Korby speculates on the marketing strategy behind 10’s quiet launch

Personally, I always hated it when people in various product groups at Microsoft would ask me to blog about a specific launch or event… because if I decided to do it, my blog post would go up into a sea of similar posts all appearing within a few hours of each other on blogs.msdn.com. How does that make you, the reader, feel? Like you are having information pushed at you through a channel that is normally about technical matters. Now, if one blogger does that, that seems fine… they are involved in the product or event and they are excited about it… why shouldn’t they blog about it? But when 50 people do it, you can expect that someone behind the scenes decided that the power of blogs was too cheap and easy not to try and use it to promote their wares.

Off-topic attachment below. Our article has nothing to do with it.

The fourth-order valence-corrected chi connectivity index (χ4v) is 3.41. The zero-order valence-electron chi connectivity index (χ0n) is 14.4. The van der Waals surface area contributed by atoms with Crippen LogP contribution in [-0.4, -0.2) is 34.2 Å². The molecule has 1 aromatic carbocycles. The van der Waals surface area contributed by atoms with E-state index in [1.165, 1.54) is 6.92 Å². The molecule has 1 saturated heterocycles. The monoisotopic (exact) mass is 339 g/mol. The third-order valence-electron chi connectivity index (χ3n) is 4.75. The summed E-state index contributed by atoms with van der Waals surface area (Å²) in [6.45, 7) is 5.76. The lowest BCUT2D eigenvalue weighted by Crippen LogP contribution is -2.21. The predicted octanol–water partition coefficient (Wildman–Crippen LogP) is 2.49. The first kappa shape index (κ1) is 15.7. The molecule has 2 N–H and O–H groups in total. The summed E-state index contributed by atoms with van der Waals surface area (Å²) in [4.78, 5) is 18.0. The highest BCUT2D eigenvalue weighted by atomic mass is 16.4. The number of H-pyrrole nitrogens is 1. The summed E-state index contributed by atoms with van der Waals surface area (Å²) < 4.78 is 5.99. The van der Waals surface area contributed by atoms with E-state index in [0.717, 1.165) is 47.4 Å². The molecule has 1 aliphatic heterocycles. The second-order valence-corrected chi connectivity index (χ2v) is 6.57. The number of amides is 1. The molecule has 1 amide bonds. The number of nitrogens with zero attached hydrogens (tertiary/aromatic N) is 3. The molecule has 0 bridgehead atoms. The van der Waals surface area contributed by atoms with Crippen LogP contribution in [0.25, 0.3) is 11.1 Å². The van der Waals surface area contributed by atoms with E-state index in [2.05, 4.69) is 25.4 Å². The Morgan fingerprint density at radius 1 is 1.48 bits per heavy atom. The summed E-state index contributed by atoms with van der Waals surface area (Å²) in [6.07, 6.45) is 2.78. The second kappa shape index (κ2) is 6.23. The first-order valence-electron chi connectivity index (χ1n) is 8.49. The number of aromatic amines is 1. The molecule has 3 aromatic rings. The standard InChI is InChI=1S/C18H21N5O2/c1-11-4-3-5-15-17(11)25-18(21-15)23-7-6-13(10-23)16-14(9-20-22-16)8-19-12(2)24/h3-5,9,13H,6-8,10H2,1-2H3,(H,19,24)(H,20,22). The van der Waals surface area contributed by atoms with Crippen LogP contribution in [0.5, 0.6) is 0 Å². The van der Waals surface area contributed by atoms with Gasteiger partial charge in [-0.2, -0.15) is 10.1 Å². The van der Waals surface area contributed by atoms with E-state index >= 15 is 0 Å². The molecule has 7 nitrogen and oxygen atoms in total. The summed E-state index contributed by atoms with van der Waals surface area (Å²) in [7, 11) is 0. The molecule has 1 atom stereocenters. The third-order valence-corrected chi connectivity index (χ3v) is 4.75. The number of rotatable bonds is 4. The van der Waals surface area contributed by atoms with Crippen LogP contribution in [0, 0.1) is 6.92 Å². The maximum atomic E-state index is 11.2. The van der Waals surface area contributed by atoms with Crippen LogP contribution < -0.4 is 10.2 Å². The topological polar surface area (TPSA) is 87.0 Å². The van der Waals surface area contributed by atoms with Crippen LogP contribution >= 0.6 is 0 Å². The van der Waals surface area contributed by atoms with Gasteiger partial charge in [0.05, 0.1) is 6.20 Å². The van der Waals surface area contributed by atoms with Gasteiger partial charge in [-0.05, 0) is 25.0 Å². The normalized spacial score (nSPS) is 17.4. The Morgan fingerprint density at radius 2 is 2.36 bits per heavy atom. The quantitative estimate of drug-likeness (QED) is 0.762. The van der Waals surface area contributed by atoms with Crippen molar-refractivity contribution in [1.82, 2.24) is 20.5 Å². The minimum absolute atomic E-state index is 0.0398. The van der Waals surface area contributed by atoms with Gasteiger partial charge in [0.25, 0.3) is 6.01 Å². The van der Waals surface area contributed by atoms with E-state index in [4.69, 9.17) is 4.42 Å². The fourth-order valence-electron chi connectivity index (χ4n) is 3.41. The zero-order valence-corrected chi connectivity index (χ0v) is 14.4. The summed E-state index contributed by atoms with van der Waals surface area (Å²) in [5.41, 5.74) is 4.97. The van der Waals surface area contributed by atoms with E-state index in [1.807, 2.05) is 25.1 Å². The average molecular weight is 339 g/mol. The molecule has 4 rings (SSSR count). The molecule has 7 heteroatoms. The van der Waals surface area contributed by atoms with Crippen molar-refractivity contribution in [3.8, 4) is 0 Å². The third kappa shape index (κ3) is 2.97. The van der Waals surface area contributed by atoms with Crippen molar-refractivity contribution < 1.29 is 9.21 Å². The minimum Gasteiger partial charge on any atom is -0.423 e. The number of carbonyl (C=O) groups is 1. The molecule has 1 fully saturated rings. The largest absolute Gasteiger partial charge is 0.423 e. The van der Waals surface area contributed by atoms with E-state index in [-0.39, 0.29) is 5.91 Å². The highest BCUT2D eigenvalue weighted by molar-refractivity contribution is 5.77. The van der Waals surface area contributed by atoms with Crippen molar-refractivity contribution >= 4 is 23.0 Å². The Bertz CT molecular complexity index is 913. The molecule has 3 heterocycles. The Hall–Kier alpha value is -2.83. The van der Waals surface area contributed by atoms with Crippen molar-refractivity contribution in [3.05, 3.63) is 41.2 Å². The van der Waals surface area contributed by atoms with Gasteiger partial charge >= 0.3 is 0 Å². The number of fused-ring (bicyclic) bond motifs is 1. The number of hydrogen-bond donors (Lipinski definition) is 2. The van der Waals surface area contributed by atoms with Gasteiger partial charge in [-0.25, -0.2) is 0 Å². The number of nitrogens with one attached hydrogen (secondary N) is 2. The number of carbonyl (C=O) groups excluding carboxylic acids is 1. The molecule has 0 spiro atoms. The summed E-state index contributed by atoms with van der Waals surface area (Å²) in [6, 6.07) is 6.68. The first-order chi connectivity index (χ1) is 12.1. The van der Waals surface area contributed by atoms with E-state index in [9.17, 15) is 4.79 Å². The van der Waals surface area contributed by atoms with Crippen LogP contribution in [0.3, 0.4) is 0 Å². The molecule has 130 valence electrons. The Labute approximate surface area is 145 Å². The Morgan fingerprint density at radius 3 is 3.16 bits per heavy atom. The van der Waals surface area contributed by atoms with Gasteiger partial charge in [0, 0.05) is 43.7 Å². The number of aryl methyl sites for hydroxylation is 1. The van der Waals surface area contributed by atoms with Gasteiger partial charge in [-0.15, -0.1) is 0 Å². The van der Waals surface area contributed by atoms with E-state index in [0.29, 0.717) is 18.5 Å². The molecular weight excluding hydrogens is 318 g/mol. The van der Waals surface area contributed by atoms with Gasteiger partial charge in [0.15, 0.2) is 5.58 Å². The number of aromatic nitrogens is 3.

So, back to the point…. why didn’t we annouce http://on10.net more widely inside Microsoft? Why didn’t we send an email to all the top bloggers asking them to talk about it? Because they would have…. and that would have been slimy. Now, if we put the show up and those same bloggers find it on their own (via links from people like Scoble, who is on the on10.net team and works on show ideas with the rest of us) … like it… and then decide to talk about it. Well, that is natural and that is fine with me. It might be a slower way to spread info, but in the end you won’t end up ‘spamming’ a few thousand people who don’t care, you will hopefully end up speaking only to those people who will want to visit the site. Even now, with the site completely public and launched, I’m scared to send an annoucement to too many people inside the company at once… for fear that a large number of them would decide to tell someone else. Too much noise about something from a single source smells like a scam… even if it isn’t.

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